Oncoviruses have been implicated to cause 17.8% of human cancers.
Kathleen Ruddy, MD
Oncoviruses have been implicated to cause 17.8% of human cancers.1This class of cancer-linked viruses includes human papilloma virus (HPV), Epstein-Barr virus (EBV), hepatitis B and C viruses, (HBV, HCV), human herpes virus 8 (HHV 8), and human T-lymphotrophic virus-1 (HTLV-1).
Gardasil and Cervarix, two HPV vaccines, are the first and only prophylactic antiviral vaccines approved for administration to HPV-naïve females and males to prevent cancer. In addition to cervical cancer prevention, the vaccination is also advocated as a cost-effective strategy to prevent oropharyngeal cancer.2
Another virus, mouse mammary tumor virus (MMTV), has been linked to breast cancer etiology, although the contribution of virus infection to initiation and promotion of mammary carcinogenesis remains contentious. Since 1936, when Joseph Bittner identified a filterable extrachromosomal factor that led to development of breast cancer in mice, numerous studies have reported an association of MMTV and breast cancer. Conversely, an equal number of studies found no evidence of such a link based on two major observations: inability to detect by many labs and lack of known human tissue receptors. After a lag in the field, interest in viral etiology of breast cancer was rekindled; however, in the 1990s, multiple groups used PCR and reported the presence of sequences resembling MMTV in patients with breast cancer.
Kathleen Ruddy, MD, president of the Breast Health & Healing Foundation is a strong advocate of reviving research efforts in the dwindling field of breast cancer viral pathogenesis. According to Ruddy, there is an urgent requirement to develop preventive prophylactic MMTV vaccines for breast cancer on the lines of HPV vaccine. “If there’s a virus that causes breast cancer, and a safe and effective vaccine that can prevent this disease, we need to know about it now, not in another 100 years,” said Ruddy.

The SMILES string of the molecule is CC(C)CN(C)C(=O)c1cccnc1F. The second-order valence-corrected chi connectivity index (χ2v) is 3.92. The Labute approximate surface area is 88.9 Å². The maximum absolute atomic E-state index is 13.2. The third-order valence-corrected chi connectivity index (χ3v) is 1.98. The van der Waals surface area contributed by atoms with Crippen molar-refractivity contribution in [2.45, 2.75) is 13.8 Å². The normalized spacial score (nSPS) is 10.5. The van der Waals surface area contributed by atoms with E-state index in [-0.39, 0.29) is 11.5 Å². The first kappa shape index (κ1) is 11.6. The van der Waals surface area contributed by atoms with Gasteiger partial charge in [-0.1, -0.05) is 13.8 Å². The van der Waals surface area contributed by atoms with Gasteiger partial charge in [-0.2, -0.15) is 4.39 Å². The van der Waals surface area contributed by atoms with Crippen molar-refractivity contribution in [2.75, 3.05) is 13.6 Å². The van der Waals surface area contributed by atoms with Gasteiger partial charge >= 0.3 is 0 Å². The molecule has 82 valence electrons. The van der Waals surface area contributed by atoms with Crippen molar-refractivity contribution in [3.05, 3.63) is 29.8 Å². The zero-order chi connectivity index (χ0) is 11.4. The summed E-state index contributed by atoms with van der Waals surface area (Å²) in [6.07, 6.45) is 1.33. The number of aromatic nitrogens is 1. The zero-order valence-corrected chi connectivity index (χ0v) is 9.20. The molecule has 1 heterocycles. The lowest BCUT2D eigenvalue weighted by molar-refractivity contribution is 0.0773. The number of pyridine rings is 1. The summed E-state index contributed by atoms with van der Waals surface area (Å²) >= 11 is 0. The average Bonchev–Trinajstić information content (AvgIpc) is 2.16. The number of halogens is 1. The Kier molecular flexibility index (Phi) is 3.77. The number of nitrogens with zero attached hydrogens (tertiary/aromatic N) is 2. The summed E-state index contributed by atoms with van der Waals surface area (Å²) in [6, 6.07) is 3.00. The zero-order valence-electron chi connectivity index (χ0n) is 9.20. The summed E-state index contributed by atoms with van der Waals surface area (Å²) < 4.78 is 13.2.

In her new book, “OF MICE AND WOMEN: Unraveling the Mystery of The Breast Cancer Virus,”3Ruddy has compiled important studies over the past decade that support a role of MMTV in causing breast cancer. She documents these studies in chapters that discuss important milestones in the field: recording the birth of the research field in early 1900, slow adoption of the idea by the scientific community, a sudden surge of funding, and finally, the loss of interest by the research field. She hopes to rekindle interest in the field again and to promote robust funding and ultimately the development of preventive vaccine. This is part of her overall commitment to help women with breast cancer.
Kathleen Ruddy is a breast cancer surgeon trained at Memorial Sloan Kettering Cancer Center. She was founder and medical director of the Breast Service for Barnabas Health (Clara Maass Medical Center: 1995-2005). Ruddy received her International Masters in Health Leadership from McGill University (2008). She is the founder of the Breast Health & Healing Foundation (2008) whose mission is “to discover the specific causes of breast cancer and to use that knowledge to prevent the disease.” Ruddy is also an esteemed member of the Leadership Council of the Harvard School of Public Health. Ruddy is presently working on a full-length documentary film about the breast cancer virus and the world’s first preventive breast cancer vaccine developed at the Cleveland Clinic in 2010.